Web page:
A group of scientists from Oxford University’s Department of Materials headed by Harish Bhaskaran, Professor of Applied Nanomaterials, present a novel strategy of picking up single nanowires from the growing substrate and placing them on nearly any platform with sub-micron accuracy. This breakthrough could expedite the creation of ever smaller and more sophisticated computer chips.
The breakthrough method employs novel tools, such as ultra-thin PET filaments with tapered nanoscale tips that are utilized to pick up individual nanowires. Adhesive van der Waals forces (small forces of attraction between atoms and molecules) allow the nanowires to “jump” into contact with the tips at this fine scale.
The nanowires are subsequently applied to a glass slide by a transparent dome-shaped elastic stamp. The stamp is then turned upside down and aligned with the device chip, and the nanowire is softly printed onto the surface.
The nanowires that were deposited had strong adhesive properties, staying in place even after the device was submerged in liquid. The scientists were also able to install nanowires on delicate substrates like ultra-thin 50 nanometer membranes, illustrating the stamping technique’s sensitivity and adaptability.
Furthermore, the approach was employed to create an optomechanical sensor, which is a device that employs laser light to monitor vibrations, that was 20 times more sensitive than current nanowire-based devices.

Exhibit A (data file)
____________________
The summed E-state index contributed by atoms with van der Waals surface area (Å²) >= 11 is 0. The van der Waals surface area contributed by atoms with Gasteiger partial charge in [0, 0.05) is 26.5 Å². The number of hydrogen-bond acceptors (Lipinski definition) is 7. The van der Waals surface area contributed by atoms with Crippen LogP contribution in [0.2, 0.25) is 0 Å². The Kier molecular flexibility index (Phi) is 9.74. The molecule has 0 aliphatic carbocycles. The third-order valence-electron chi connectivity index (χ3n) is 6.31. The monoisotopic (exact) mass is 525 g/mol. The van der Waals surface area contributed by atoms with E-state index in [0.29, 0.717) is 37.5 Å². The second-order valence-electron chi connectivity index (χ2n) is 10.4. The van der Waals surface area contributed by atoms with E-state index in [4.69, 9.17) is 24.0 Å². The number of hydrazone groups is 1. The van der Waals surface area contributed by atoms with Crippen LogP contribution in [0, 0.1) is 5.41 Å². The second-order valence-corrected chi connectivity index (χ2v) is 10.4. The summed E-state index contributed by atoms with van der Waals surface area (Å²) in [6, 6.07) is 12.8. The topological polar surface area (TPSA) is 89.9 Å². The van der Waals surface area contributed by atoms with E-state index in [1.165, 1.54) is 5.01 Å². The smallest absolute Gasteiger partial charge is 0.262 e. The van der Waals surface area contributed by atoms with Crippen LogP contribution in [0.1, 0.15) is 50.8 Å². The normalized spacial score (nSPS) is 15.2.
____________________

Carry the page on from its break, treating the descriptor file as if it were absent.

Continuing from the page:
Nanowires, materials with 1000 times the diameter of a human hair and intriguing physical properties, allow major advances in a wide range of sectors, from energy harvesters and sensors to information and quantum technologies.
Their microscopic size, in particular, may enable the development of smaller transistors and miniaturized computer chips. However, one significant obstacle to realizing nanowires’ complete potential has been their inability to be precisely positioned within devices.
The conditions required to manufacture nanowires are too extreme for most electronic device production procedures. As a result, nanowires are often grown on a separate substrate before being mechanically or chemically relocated to the device. However, in all available nanowire transfer procedures, the nanowires are randomly deposited on the chip surface, limiting their use in commercial products.
This new pick-and-place assembly process has enabled us to create first-of-its-kind devices in the nanowire realm. We believe that it will inexpensively advance nanowire research by allowing users to incorporate nanowires with existing on-chip platforms, be it electronic or photonic, unlocking physical properties that have not been attainable so far.
Utku Emre Ali, D.Phil. Student, Department of Materials, University of Oxford
Utku Emre Ali, who devised the technique, adds, “Furthermore, this technique could be fully automated, making full-scale fabrication of high quality nanowire-integrated chips a real possibility.”
This technique is readily scalable to larger areas, and brings the promise of nanowires to devices made on any substrate and using any process. This is what makes this technique so powerful.
Harish Bhaskaran, Professor, Department of Materials, University of Oxford
The research was financially supported by EPSRC via the Fellowships in Manufacturing (Grant no. EP/R001677/1).
Ali, U. E., et al. (2022) A Universal Pick-and-Place Assembly for Nanowires. Small. doi.org/10.1002/smll.202201968.